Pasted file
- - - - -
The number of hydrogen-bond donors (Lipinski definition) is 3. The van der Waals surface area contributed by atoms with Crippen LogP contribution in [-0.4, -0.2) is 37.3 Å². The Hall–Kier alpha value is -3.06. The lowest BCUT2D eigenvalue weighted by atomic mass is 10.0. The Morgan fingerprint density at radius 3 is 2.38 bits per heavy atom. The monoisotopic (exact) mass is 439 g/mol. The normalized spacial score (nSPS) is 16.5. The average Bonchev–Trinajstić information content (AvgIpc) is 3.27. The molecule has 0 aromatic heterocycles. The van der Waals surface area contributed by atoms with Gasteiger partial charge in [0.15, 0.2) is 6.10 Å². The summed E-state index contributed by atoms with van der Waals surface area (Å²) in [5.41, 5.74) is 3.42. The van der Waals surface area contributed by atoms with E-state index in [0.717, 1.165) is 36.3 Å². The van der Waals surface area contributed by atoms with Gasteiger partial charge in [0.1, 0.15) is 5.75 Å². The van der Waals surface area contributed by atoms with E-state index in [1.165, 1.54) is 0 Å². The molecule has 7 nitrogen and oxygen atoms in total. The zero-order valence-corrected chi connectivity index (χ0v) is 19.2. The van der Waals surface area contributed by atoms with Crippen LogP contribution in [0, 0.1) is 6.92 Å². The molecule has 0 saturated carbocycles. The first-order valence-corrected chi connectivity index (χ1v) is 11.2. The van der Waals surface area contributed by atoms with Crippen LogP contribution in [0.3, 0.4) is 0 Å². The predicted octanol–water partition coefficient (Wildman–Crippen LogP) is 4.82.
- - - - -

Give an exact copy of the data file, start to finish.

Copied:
The number of hydrogen-bond donors (Lipinski definition) is 3. The van der Waals surface area contributed by atoms with Crippen LogP contribution in [-0.4, -0.2) is 37.3 Å². The Hall–Kier alpha value is -3.06. The lowest BCUT2D eigenvalue weighted by atomic mass is 10.0. The Morgan fingerprint density at radius 3 is 2.38 bits per heavy atom. The monoisotopic (exact) mass is 439 g/mol. The normalized spacial score (nSPS) is 16.5. The average Bonchev–Trinajstić information content (AvgIpc) is 3.27. The molecule has 0 aromatic heterocycles. The van der Waals surface area contributed by atoms with Gasteiger partial charge in [0.15, 0.2) is 6.10 Å². The summed E-state index contributed by atoms with van der Waals surface area (Å²) in [5.41, 5.74) is 3.42. The van der Waals surface area contributed by atoms with E-state index in [0.717, 1.165) is 36.3 Å². The van der Waals surface area contributed by atoms with Gasteiger partial charge in [0.1, 0.15) is 5.75 Å². The van der Waals surface area contributed by atoms with E-state index in [1.165, 1.54) is 0 Å². The molecule has 7 nitrogen and oxygen atoms in total. The zero-order valence-corrected chi connectivity index (χ0v) is 19.2. The van der Waals surface area contributed by atoms with Crippen LogP contribution in [0, 0.1) is 6.92 Å². The molecule has 0 saturated carbocycles. The first-order valence-corrected chi connectivity index (χ1v) is 11.2. The van der Waals surface area contributed by atoms with Crippen LogP contribution in [0.3, 0.4) is 0 Å². The predicted octanol–water partition coefficient (Wildman–Crippen LogP) is 4.82.